I Want My Rendon Group Profile!
So which reporters seeking to embed with the U.S. military in Iraq and Afghanistan have been profiled by the Rendon Group? Rendon, the CIA-linked communications firm contracted by the Pentagon’s public affairs shop to evaluate potential embeds’ work for its usefulness or hostility to U.S. war aims — a story broken wide open by Stars & Stripes – isn’t saying.
Writing at True/Slant, P.J. Tobia managed to acquire his Rendon-derived profile. It’s impressively nuanced. Not only does it evaluate the political leanings of the publications that publish P.J., it distinguishes between his “highly narrative” style and hard news, judging that his “thought provoking” pieces often “as[k] questions rather than making conclusions.” The verdict?
Based on his previous embed and past reporting, it is unlikely that he will miss an opportunity to report on US military missteps. However, if following previous trends, he will remain sympathetic to US troops and may acknowledge a learning curve in Afghanistan.
Backhanded compliments? I don’t know. But I do know that I’d like to see my profile. After all, I’ve embedded with troops in Iraq and Afghanistan, and earlier than that I took a military-escorted tour of Guantanamo Bay. So, thinking I’d first try to go in through the in door, I called Rendon.**
I’ll make a long story short. The woman I spoke with wouldn’t acknowledge if they’ve profiled me; wouldn’t clarify if they’d give me my profile if they have; referred me to a statement on their Website as their only comment at this time; wouldn’t provide me with her name; wouldn’t allow me to speak to a different person; and took my email to keep me posted if and when they’d tell me more.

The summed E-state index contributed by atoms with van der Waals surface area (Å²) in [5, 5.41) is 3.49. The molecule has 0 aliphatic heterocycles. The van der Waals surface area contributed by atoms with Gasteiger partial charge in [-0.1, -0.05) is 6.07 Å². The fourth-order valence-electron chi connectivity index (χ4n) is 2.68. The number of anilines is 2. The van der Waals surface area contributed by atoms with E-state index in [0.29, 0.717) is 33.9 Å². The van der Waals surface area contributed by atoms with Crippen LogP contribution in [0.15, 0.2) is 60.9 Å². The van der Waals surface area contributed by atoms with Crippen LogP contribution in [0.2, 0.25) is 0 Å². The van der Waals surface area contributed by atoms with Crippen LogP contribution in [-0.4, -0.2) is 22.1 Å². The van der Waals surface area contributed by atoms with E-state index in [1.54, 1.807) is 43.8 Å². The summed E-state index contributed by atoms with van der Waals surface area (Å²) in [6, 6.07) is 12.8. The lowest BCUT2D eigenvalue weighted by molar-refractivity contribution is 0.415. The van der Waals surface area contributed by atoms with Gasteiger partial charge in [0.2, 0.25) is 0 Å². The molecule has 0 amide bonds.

Ah well. Here’s that statement, issued Aug. 26:
We are happy to provide more information with regard to recent reports that discuss the scope and nature of our support to the Public Affairs Office of US Forces in Afghanistan. The Rendon Group (TRG) competed for and was awarded a contract in 2009 to support US Military Public Affairs in Afghanistan. As part of the media analysis requirement for the contract, TRG provides relational analysis of news content specifically focused on themes of critical importance defined as US interests — stability and security, counter insurgency, operational results — to name a few. The information and analysis we generate is developed by quantifying these themes and topics and not by ranking of reporters. The analysis is not provided as the basis for accepting or rejecting a specific journalist’s inquiries and TRG does not make recommendations as to who the military should or should not interview.
The media analysis provided at the request of the public affairs office, was constructed from open source information with the intent to enumerate and quantify key aspects (topics, subjects) of coverage relevant to the Afghanistan mission. Any reference to positive, negative or neutral in our analysis is derived by quantifying the content in relation to mission objectives. Example: Positive to Neutral coverage could mean that it contains stories that are either neutral to or positive to a specific military objective (stability, security, captures, etc). Conversely, Neutral to Negative coverage could indicate that content in stories were negative in relation to mission objectives (kidnapping, suicide bombing, etc). This is commonly referred to as content analysis and is a key component of media analysis.
The value and expertise that our team brings to the client is our long standing experience and innovation in providing real-time analysis of the global information environment — in this case real-time quantitative analysis of key themes and topics deemed critical to the Afghan mission and defined by the client. In the field of public affairs our first principle is that information should be communicated in a timely, truthful and transparent manner. TRG has been a pioneer in the field of real-time analysis of traditional and social media. We are very proud of the work we have done helping customers, and in particular the US Military, understand and communicate in today’s real-time global information environment.